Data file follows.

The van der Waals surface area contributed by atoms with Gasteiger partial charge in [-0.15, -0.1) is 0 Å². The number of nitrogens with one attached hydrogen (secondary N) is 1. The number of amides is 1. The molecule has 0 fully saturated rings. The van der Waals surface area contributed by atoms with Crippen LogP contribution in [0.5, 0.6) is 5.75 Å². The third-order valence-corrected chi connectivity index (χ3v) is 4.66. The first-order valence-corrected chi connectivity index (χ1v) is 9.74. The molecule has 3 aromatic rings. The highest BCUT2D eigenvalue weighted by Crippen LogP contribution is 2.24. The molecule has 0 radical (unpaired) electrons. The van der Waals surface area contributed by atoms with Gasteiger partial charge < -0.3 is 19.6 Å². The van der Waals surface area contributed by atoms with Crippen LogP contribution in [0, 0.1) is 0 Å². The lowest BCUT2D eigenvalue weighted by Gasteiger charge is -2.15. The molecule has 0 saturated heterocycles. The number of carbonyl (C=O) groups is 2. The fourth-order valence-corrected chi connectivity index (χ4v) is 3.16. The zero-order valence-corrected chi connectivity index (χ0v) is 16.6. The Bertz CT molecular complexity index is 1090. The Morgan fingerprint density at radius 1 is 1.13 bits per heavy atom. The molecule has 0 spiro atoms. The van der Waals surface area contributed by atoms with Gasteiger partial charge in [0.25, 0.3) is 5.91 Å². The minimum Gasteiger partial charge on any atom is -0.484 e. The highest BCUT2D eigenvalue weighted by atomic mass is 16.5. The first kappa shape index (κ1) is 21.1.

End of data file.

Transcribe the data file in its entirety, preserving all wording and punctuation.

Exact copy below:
The van der Waals surface area contributed by atoms with Gasteiger partial charge in [-0.15, -0.1) is 0 Å². The number of nitrogens with one attached hydrogen (secondary N) is 1. The number of amides is 1. The molecule has 0 fully saturated rings. The van der Waals surface area contributed by atoms with Crippen LogP contribution in [0.5, 0.6) is 5.75 Å². The third-order valence-corrected chi connectivity index (χ3v) is 4.66. The first-order valence-corrected chi connectivity index (χ1v) is 9.74. The molecule has 3 aromatic rings. The highest BCUT2D eigenvalue weighted by Crippen LogP contribution is 2.24. The molecule has 0 radical (unpaired) electrons. The van der Waals surface area contributed by atoms with Gasteiger partial charge < -0.3 is 19.6 Å². The van der Waals surface area contributed by atoms with Crippen LogP contribution in [0, 0.1) is 0 Å². The lowest BCUT2D eigenvalue weighted by Gasteiger charge is -2.15. The molecule has 0 saturated heterocycles. The number of carbonyl (C=O) groups is 2. The fourth-order valence-corrected chi connectivity index (χ4v) is 3.16. The zero-order valence-corrected chi connectivity index (χ0v) is 16.6. The Bertz CT molecular complexity index is 1090. The Morgan fingerprint density at radius 1 is 1.13 bits per heavy atom. The molecule has 0 spiro atoms. The van der Waals surface area contributed by atoms with Gasteiger partial charge in [0.25, 0.3) is 5.91 Å². The minimum Gasteiger partial charge on any atom is -0.484 e. The highest BCUT2D eigenvalue weighted by atomic mass is 16.5. The first kappa shape index (κ1) is 21.1.